The American Association of University Professors, one of the nation's leading college faculty groups, announced this week it formally opposes the use of "trigger warnings" in classrooms and on class syllabi.
In a lengthy statement outlining the AAUP's position, the group called trigger warnings -- whether mandatory or voluntary -- a "threat to academic freedom." The use of them by faculty in a classroom setting could skew the choice of course materials and teaching methods, AAUP said, and would prove "counterproductive to the educational experience."
Trigger warnings have existed for decades in some form, but grew in popularity online from the days of LiveJournal a decade ago to today's Tumblr and Twitter age of the Internet. As the Associated Press noted in April, the trigger warnings have now made their way into classrooms at some of the most prestigious colleges in the country, sparking a debate about what limit, if any, should be placed on their use.
AAUP took a swipe at Oberlin College in Ohio for issuing a guidance of topics like "heterosexism, cissexism, [and] ableism," that professors may want to use caution when discussing for fear of "triggering" students. AAUP stated:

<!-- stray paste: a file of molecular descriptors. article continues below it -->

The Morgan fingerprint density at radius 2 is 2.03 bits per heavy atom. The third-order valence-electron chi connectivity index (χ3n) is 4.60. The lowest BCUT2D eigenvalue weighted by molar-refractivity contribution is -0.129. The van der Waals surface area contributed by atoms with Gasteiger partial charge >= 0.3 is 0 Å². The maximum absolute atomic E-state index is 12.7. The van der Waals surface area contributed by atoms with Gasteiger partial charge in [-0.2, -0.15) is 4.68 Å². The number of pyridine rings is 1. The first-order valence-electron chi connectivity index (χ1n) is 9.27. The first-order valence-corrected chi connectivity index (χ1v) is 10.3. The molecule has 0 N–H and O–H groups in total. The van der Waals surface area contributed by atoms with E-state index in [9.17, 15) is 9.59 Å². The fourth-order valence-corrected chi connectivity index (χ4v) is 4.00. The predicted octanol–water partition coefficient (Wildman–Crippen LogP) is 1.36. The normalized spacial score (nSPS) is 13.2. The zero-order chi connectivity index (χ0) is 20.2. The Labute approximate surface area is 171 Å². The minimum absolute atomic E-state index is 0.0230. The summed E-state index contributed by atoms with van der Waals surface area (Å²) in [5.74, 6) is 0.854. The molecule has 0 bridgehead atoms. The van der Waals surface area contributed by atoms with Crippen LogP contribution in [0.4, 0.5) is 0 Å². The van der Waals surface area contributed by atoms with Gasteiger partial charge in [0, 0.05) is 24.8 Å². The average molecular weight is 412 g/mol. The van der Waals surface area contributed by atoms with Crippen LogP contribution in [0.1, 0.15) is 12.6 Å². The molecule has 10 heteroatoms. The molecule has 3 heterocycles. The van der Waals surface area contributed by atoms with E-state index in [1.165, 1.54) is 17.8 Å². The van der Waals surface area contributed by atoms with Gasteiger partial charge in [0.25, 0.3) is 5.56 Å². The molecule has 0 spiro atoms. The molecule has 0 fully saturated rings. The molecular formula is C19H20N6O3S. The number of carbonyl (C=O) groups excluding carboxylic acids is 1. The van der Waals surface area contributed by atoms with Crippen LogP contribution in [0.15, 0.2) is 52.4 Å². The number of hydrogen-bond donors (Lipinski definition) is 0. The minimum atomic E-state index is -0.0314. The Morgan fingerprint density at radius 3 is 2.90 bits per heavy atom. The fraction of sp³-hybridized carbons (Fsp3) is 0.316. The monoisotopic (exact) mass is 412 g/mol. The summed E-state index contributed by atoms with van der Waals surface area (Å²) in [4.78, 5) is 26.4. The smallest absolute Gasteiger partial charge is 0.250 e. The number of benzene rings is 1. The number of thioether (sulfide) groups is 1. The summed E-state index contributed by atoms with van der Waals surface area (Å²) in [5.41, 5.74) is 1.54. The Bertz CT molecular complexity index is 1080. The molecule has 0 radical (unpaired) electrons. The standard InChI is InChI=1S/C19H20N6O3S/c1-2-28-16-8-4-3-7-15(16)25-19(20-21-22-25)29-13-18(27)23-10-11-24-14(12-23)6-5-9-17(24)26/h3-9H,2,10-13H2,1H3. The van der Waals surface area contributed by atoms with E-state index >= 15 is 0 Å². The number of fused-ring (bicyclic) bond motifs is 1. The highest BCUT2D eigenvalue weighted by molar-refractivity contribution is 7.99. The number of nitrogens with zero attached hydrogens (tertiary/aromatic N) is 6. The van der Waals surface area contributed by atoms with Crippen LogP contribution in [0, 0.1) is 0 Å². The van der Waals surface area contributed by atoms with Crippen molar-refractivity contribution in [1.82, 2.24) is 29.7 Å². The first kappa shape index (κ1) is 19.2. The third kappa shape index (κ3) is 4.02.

The presumption that students need to be protected rather than challenged in a classroom is at once infantilizing and anti-intellectual. It makes comfort a higher priority than intellectual engagement and—as the Oberlin list demonstrates—it singles out politically controversial topics like sex, race, class, capitalism, and colonialism for attention. Indeed, if such topics are associated with triggers, correctly or not, they are likely to be marginalized if not avoided altogether by faculty who fear complaints for offending or discomforting some of their students. Although all faculty are affected by potential charges of this kind, non-tenured and contingent faculty are particularly at risk. In this way the demand for trigger warnings creates a repressive, “chilly climate” for critical thinking in the classroom.
AAUP went on to discuss the cons of trigger warnings, noting one about suicide ahead of literature like "The House of Mirth" or "Anna Karenina" could prevent students from overlooking "the other questions about wealth, love, deception, and existential anxiety that are what those books are actually about."
The group writes trigger warnings are not going to fix things around that issue:
It is probably not coincidental that the call for trigger warnings comes at a time of increased attention to campus violence, especially to sexual assault that is often associated with the widespread abuse of alcohol. Trigger warnings are a way of displacing the problem, however, locating its solution in the classroom rather than in administrative attention to social behaviors that permit sexual violence to take place. Trigger warnings will not solve this problem, but only misdirect attention from it and, in the process, threaten the academic freedom of teachers and students whose classrooms should be open to difficult discussions, whatever form they take.